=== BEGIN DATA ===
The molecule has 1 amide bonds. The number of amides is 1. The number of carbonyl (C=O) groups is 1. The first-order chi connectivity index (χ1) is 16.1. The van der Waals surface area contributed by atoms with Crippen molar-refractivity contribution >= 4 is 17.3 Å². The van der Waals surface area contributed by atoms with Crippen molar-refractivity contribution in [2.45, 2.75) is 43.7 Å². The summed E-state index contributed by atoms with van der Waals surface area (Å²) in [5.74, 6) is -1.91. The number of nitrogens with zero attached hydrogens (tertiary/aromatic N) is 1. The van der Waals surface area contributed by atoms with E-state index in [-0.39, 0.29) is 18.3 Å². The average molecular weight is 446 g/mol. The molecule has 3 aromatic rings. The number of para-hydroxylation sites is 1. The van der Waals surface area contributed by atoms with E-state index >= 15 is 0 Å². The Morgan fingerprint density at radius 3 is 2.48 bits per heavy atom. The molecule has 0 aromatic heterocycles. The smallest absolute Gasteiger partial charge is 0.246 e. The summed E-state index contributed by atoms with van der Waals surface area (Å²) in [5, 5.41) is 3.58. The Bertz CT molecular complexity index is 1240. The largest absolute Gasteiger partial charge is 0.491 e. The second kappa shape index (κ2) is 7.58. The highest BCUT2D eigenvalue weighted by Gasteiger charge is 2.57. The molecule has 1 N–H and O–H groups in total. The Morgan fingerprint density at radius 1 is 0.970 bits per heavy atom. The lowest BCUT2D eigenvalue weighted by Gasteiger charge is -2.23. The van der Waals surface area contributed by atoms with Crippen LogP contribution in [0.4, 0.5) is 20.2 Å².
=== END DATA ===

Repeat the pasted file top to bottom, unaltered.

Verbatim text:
The molecule has 1 amide bonds. The number of amides is 1. The number of carbonyl (C=O) groups is 1. The first-order chi connectivity index (χ1) is 16.1. The van der Waals surface area contributed by atoms with Crippen molar-refractivity contribution >= 4 is 17.3 Å². The van der Waals surface area contributed by atoms with Crippen molar-refractivity contribution in [2.45, 2.75) is 43.7 Å². The summed E-state index contributed by atoms with van der Waals surface area (Å²) in [5.74, 6) is -1.91. The number of nitrogens with zero attached hydrogens (tertiary/aromatic N) is 1. The van der Waals surface area contributed by atoms with E-state index in [-0.39, 0.29) is 18.3 Å². The average molecular weight is 446 g/mol. The molecule has 3 aromatic rings. The number of para-hydroxylation sites is 1. The van der Waals surface area contributed by atoms with E-state index >= 15 is 0 Å². The Morgan fingerprint density at radius 3 is 2.48 bits per heavy atom. The molecule has 0 aromatic heterocycles. The smallest absolute Gasteiger partial charge is 0.246 e. The summed E-state index contributed by atoms with van der Waals surface area (Å²) in [5, 5.41) is 3.58. The Bertz CT molecular complexity index is 1240. The largest absolute Gasteiger partial charge is 0.491 e. The second kappa shape index (κ2) is 7.58. The highest BCUT2D eigenvalue weighted by Gasteiger charge is 2.57. The molecule has 1 N–H and O–H groups in total. The Morgan fingerprint density at radius 1 is 0.970 bits per heavy atom. The lowest BCUT2D eigenvalue weighted by Gasteiger charge is -2.23. The van der Waals surface area contributed by atoms with Crippen LogP contribution in [0.4, 0.5) is 20.2 Å².